The mention of a swastika painted on the side of a building will generally be met with the cry of “hate crime”…but is it always so?

Depends on the circumstances.

Last week there was a story in the news of a swastika drawn in chalk in front of the home of a rabbi in Western New Jersey.

At first, officials were going to investigate it as a hate crime, however, the rabbi felt it was an isolated incident…and didn’t think much of it since it was drawn in chalk, figuring it was just some dopey kids.

A buildings and grounds supervisor arrived at the William A. Miller Elementary School on Friday to find an unsettling sight: A swastika was among graffiti painted on the school, officials said.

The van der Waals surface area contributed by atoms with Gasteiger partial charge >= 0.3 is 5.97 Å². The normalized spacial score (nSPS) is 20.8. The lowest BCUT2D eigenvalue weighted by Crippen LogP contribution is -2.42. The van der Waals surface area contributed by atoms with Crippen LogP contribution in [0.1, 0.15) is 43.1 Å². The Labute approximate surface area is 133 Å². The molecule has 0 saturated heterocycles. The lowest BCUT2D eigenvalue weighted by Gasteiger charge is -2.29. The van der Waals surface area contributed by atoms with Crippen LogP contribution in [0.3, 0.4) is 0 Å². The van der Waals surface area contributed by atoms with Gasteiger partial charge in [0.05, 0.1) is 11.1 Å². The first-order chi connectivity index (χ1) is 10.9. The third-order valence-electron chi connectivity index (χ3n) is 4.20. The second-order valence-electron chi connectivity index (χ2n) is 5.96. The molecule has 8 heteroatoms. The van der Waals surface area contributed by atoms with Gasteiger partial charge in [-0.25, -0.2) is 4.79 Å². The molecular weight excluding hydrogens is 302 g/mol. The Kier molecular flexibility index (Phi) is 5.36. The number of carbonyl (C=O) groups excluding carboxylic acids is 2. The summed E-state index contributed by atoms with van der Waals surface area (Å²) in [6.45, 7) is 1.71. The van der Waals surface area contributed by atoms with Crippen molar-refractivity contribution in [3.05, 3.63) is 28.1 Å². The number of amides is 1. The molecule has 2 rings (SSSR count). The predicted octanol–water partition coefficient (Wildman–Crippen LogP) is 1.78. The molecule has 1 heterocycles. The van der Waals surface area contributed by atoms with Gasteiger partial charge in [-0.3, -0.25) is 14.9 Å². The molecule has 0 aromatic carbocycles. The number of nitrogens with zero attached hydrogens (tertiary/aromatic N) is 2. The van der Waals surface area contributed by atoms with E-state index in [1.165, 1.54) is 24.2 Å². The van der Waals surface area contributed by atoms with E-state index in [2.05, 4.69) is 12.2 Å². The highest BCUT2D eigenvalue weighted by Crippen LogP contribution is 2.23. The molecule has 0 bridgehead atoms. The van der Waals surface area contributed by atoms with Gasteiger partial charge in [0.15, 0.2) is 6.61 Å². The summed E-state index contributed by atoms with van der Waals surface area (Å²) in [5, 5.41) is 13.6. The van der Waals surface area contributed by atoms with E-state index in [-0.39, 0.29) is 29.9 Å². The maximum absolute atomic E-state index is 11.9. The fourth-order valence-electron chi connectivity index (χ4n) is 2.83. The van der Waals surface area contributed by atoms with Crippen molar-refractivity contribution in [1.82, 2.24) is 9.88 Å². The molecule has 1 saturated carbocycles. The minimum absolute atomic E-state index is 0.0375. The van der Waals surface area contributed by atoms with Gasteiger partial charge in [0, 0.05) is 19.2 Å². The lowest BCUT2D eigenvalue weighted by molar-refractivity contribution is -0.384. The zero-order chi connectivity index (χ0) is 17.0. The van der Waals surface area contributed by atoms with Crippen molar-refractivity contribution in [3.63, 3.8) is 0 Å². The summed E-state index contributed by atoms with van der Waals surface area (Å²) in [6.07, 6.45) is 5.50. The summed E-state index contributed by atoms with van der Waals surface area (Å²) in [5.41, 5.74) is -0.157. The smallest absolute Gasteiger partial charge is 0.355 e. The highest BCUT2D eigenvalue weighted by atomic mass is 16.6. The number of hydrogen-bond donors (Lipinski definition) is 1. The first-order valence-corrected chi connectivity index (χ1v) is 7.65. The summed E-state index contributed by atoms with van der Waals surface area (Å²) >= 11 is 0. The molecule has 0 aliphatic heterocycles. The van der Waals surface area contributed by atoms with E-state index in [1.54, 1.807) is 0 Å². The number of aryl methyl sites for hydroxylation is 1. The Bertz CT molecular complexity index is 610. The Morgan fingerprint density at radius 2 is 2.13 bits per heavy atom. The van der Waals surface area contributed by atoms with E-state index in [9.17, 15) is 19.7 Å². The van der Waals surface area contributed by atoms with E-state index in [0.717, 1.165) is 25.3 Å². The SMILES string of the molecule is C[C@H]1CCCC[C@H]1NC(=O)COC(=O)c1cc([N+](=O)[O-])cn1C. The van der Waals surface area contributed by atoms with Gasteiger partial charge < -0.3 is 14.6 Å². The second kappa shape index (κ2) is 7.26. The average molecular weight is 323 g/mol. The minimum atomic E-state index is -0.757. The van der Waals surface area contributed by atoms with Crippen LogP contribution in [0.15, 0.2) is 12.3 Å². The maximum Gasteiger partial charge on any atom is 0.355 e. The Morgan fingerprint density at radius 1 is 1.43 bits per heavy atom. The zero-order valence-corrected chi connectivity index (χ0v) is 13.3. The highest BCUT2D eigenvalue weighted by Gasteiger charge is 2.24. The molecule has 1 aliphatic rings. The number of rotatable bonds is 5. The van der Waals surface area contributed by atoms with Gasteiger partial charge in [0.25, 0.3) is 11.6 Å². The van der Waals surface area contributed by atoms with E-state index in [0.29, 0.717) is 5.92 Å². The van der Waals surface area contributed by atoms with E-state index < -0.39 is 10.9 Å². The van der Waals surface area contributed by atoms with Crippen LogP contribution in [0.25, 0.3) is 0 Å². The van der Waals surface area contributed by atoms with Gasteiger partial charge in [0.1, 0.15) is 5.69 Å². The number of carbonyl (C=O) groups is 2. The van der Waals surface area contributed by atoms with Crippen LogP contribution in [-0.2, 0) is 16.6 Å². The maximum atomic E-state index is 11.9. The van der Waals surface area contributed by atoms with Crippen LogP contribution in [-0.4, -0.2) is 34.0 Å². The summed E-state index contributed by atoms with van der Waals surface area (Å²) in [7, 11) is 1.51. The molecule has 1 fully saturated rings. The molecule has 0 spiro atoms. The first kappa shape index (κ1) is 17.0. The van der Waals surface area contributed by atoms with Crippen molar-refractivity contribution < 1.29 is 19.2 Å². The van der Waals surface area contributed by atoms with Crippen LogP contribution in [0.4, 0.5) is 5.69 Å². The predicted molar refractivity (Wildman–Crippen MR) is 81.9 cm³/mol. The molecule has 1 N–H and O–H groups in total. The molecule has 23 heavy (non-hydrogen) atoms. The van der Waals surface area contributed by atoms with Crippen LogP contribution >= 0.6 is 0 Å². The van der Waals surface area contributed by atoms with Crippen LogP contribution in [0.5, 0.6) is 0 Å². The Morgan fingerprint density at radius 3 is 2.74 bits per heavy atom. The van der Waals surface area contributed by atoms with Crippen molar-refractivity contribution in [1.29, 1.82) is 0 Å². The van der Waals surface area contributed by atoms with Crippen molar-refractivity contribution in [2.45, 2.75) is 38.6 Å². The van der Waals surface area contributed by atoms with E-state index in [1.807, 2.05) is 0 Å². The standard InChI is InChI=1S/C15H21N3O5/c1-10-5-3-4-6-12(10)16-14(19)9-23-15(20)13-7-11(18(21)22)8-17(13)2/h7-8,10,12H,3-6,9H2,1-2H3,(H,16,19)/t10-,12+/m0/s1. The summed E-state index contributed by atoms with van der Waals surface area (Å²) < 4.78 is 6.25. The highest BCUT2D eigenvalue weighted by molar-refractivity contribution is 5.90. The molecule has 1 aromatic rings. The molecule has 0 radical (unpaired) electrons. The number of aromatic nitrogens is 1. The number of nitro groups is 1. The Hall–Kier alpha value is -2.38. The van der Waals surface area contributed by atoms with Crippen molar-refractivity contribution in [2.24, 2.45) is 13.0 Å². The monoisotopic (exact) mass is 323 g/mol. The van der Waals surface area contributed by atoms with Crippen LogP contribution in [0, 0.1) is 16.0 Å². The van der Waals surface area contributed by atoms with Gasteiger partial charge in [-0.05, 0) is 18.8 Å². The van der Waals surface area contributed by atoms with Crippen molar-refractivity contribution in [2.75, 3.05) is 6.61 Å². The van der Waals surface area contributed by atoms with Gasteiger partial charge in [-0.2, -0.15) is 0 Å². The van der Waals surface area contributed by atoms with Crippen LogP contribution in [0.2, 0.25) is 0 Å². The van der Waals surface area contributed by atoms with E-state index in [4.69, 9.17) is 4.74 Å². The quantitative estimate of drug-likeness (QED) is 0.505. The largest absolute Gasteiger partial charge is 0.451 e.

Police were called to the school, and met with the supervisor, who said that between 7 p.m. Wednesday and 8 a.m. Friday, the front and a side wall of the building were sprayed-painted with various markings, including “Yipz” “Young Yipper,” “Beast,” “Switch,” “Yamij,” “JS” and “SWCF,” Capt. Arthur Carullo said.

A small swastika also was painted on a window near door 13, he said.

“It’s being considered a bias incident because of the small swastika,” Carullo said. “At this time, we think it’s youthful offenders who probably don’t quite understand the seriousness of the symbol and how hurtful it is.”

Ok, being that the case, then why even bother investigating the incident as a hate crime?

Does the introduction of a swastika automatically mean the vandalism is some sort of bias intimidation against, perhaps, Jews?

Why not just view it as a youthful prank and not make anything more out of it?

Sort of like the aforementioned rabbi.